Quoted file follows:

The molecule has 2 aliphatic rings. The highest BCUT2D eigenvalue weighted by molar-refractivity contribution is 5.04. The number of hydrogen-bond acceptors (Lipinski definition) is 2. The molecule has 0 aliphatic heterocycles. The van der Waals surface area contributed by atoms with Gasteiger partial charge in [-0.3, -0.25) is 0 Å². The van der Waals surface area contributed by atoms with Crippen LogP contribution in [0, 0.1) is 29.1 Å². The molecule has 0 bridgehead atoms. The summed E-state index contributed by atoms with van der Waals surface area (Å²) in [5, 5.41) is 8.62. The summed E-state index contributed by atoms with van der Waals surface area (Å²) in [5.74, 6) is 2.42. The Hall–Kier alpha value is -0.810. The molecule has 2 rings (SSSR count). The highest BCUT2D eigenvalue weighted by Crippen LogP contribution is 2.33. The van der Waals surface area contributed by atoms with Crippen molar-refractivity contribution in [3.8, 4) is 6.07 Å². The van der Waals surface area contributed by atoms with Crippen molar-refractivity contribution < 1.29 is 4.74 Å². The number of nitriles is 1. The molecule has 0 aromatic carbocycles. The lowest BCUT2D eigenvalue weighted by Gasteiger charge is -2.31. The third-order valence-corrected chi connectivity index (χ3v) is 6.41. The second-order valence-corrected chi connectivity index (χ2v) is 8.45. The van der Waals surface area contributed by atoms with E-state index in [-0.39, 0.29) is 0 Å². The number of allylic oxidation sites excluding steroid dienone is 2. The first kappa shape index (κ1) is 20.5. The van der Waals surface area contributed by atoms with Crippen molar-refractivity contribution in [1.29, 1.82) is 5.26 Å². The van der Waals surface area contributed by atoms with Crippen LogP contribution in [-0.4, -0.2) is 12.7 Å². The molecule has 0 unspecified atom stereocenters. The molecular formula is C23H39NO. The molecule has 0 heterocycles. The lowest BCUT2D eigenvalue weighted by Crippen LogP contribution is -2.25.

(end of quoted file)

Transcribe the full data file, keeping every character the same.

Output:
The molecule has 2 aliphatic rings. The highest BCUT2D eigenvalue weighted by molar-refractivity contribution is 5.04. The number of hydrogen-bond acceptors (Lipinski definition) is 2. The molecule has 0 aliphatic heterocycles. The van der Waals surface area contributed by atoms with Gasteiger partial charge in [-0.3, -0.25) is 0 Å². The van der Waals surface area contributed by atoms with Crippen LogP contribution in [0, 0.1) is 29.1 Å². The molecule has 0 bridgehead atoms. The summed E-state index contributed by atoms with van der Waals surface area (Å²) in [5, 5.41) is 8.62. The summed E-state index contributed by atoms with van der Waals surface area (Å²) in [5.74, 6) is 2.42. The Hall–Kier alpha value is -0.810. The molecule has 2 rings (SSSR count). The highest BCUT2D eigenvalue weighted by Crippen LogP contribution is 2.33. The van der Waals surface area contributed by atoms with Crippen molar-refractivity contribution in [3.8, 4) is 6.07 Å². The van der Waals surface area contributed by atoms with Crippen molar-refractivity contribution < 1.29 is 4.74 Å². The number of nitriles is 1. The molecule has 0 aromatic carbocycles. The lowest BCUT2D eigenvalue weighted by Gasteiger charge is -2.31. The third-order valence-corrected chi connectivity index (χ3v) is 6.41. The second-order valence-corrected chi connectivity index (χ2v) is 8.45. The van der Waals surface area contributed by atoms with E-state index in [-0.39, 0.29) is 0 Å². The number of allylic oxidation sites excluding steroid dienone is 2. The first kappa shape index (κ1) is 20.5. The van der Waals surface area contributed by atoms with Crippen molar-refractivity contribution in [1.29, 1.82) is 5.26 Å². The van der Waals surface area contributed by atoms with Crippen LogP contribution in [-0.4, -0.2) is 12.7 Å². The molecule has 0 unspecified atom stereocenters. The molecular formula is C23H39NO. The molecule has 0 heterocycles. The lowest BCUT2D eigenvalue weighted by Crippen LogP contribution is -2.25.